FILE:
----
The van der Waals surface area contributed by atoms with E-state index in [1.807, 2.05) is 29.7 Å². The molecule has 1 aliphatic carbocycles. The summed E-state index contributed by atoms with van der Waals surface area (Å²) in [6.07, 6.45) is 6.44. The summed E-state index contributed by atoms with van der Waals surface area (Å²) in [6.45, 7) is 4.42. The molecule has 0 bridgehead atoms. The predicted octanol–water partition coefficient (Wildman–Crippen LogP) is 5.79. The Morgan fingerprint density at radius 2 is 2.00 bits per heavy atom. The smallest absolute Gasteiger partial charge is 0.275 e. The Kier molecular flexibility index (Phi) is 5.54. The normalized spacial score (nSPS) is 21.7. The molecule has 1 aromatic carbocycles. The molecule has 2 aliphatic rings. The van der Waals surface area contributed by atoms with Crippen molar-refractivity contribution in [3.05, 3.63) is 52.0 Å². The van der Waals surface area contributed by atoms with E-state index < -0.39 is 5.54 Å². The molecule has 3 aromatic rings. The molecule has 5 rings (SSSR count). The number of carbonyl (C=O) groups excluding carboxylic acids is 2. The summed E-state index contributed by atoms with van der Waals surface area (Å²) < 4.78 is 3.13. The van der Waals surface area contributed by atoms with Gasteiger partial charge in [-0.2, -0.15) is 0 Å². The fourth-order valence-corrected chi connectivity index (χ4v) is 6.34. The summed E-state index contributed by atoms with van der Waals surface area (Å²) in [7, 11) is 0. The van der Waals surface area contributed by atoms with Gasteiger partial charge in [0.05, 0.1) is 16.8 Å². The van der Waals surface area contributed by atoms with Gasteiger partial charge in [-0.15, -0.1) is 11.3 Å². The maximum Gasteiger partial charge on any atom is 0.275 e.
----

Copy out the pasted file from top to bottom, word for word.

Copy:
The van der Waals surface area contributed by atoms with E-state index in [1.807, 2.05) is 29.7 Å². The molecule has 1 aliphatic carbocycles. The summed E-state index contributed by atoms with van der Waals surface area (Å²) in [6.07, 6.45) is 6.44. The summed E-state index contributed by atoms with van der Waals surface area (Å²) in [6.45, 7) is 4.42. The molecule has 0 bridgehead atoms. The predicted octanol–water partition coefficient (Wildman–Crippen LogP) is 5.79. The Morgan fingerprint density at radius 2 is 2.00 bits per heavy atom. The smallest absolute Gasteiger partial charge is 0.275 e. The Kier molecular flexibility index (Phi) is 5.54. The normalized spacial score (nSPS) is 21.7. The molecule has 1 aromatic carbocycles. The molecule has 2 aliphatic rings. The van der Waals surface area contributed by atoms with Crippen molar-refractivity contribution in [3.05, 3.63) is 52.0 Å². The van der Waals surface area contributed by atoms with E-state index < -0.39 is 5.54 Å². The molecule has 3 aromatic rings. The molecule has 5 rings (SSSR count). The number of carbonyl (C=O) groups excluding carboxylic acids is 2. The summed E-state index contributed by atoms with van der Waals surface area (Å²) < 4.78 is 3.13. The van der Waals surface area contributed by atoms with Gasteiger partial charge in [-0.2, -0.15) is 0 Å². The fourth-order valence-corrected chi connectivity index (χ4v) is 6.34. The summed E-state index contributed by atoms with van der Waals surface area (Å²) in [7, 11) is 0. The van der Waals surface area contributed by atoms with Gasteiger partial charge in [0.05, 0.1) is 16.8 Å². The van der Waals surface area contributed by atoms with Gasteiger partial charge in [-0.15, -0.1) is 11.3 Å². The maximum Gasteiger partial charge on any atom is 0.275 e.